Propane/heating oil in all POHs. No gas line!. Good or bad? Should I walk away?

Essentially all POHs in this deal.
Every home has either propane tank or heating oil tank above ground.
No gas line I believe which is wierd as this park is in major metro area.

What are my options? having many fuel tanks sound like a ticking time bomb to me.

  1. stay with propane
  2. convert to all electric.

My concern is would it be harder to sell the home if I convert to all electric given higher electric bill for tenant? The park is in midwest.

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Are you concerned about maintenance or liability for explosions or what?

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Be sure to get a good Phase I as those heating oil tanks are a known source of potentially failing the environmental report. Often the residents or park owner don’t maintain them and let them leak for prolonged periods. Propane tanks – to my knowledge – are not typically pollution sources.

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I concern about liability once I acquire the park ; Leaking and explosion.

I plan to convert all POH to TOH so I’m wondering if converting propane heating to all electric heating would be unattractive to sell the home to tenant.

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I would say that it depends a great deal on your area to choose between propane or electric. As far as oil is concerned many insurance companies will no longer insure when oil heat is involved and others may require that all tanks be fiberglass. I required all my tenants that had oil to convert and all chose propane. Community owners should insist that all homes eliminate oil heating.
Metal oil tanks are certified for 10 years. If you have tenants using oil heating they should all be required to converted over to propane when the tanks reach that age. It is expensive for residents, they often can not afford the cost of a new furnace, but you simply can not take the risks of maintaining oil. Liability risk is simply too high.

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DO you know the cost of switching from metal to fiber glass?

Having been in the heating oil and propane business for 35+ years, and also a mhp owner here is what I have to say about that.

I have no fear of propane tanks. Propane is very safe when handled correctly. You can require evidence of a “leak check” by the propane supplier. Natural gas companies have a worse accident record than propane.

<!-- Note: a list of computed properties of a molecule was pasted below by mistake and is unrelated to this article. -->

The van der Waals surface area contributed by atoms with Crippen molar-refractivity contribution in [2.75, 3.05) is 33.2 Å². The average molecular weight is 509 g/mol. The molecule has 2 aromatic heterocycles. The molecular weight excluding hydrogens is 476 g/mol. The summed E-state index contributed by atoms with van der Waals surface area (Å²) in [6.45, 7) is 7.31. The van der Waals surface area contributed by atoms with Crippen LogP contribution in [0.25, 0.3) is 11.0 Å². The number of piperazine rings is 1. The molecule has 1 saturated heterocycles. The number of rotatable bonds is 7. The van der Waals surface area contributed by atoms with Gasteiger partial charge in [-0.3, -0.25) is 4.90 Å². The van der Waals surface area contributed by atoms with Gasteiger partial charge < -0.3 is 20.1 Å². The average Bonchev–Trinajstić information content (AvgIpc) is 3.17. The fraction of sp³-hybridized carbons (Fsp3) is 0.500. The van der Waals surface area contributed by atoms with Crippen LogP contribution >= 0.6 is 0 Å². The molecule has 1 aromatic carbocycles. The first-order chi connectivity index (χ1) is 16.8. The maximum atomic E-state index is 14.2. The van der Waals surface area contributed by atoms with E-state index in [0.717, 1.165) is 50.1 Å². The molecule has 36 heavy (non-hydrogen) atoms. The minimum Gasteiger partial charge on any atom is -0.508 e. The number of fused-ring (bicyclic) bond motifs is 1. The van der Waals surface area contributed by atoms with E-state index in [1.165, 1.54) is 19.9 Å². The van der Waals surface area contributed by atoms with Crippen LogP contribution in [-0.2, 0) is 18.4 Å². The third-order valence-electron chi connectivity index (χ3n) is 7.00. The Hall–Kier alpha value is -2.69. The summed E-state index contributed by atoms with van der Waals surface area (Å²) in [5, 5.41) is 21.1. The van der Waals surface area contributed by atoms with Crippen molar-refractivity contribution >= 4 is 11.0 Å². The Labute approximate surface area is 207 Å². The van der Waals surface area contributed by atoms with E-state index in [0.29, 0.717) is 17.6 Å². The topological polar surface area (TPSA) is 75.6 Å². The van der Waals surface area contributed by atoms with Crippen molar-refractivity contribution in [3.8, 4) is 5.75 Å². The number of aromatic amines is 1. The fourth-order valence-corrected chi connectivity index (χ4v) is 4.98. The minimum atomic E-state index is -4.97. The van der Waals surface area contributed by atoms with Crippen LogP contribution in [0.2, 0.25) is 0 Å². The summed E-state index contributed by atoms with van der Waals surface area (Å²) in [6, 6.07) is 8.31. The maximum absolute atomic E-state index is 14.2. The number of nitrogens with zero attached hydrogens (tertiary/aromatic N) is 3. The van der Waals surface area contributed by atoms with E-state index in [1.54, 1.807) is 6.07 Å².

I do fear oil / kerosene tanks. In my MHP I do not accept or set up homes with oil/kerosene heat and am looking for how to get rid of the existing ones. An environmental survey is a very good idea and also inspecting the oil tanks to see they are supported on a non combustible base, are at least 6" above the ground, and show no signs of leakage or seeping.

I dealt with a lot of spills big and small when in the fuel business. I also had a 200 gallon spill in one of my mhps I didn’t know about until Encon had spill contractors on site which resulted in a $22,000.00 bill from Econ for which I was responsible jointly and severally along with my tenant and her fuel company.


In my home state of Pennsylvania, the oil tanks can become an environmental issue for park owners. Oil heat is very common as are leaks from tanks. If reported to the EPA, remediation costs are in the $10,000 range. Insurance is available to park owners. We have many of these in our parks.

One solution may be to require all new tenants to use propane or electric furnaces and require existing tenants with oil tanks to acquire insurance. You, as the park owner, can backstop it by acquiring insurance of your own.


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My suggestion would be to convert to electric, then take steps to decrease electricity use in the home. For example:

  • I help my boss to manage his MHPs in Jackson and Buncombe Counties, NC. Both of these counties have programs set up to help low-income residents insulate their homes. The weatherproofing measures and the installation of storm windows goes a long way in reducing electric bills.
  • Install fans and instruct tenants how to use them (counterclockwise in summer, clockwise in winter). In the summer this will add windchill to the AC temperature so they can turn the AC up. In the winter this will push hot air down towards the tenants.
  • Regular maintenance of appliances and HVAC can also reduce electric bills. Using a fridge brush to clean out refrigerator coils, replacing the HVAC air filter, and cleaning out the ducts (take up vents, ShopVac with long nozzle) are some possible examples.
    Would be interested to hear what you all think along these lines.

That;s fine for the south but up near the Canadian border where I am electric is affordable. And as we have no natural gas and don’t expect it in my lifetime, propane is the best way to go imho, did I mention owning and running a fuel and propane company 35 years?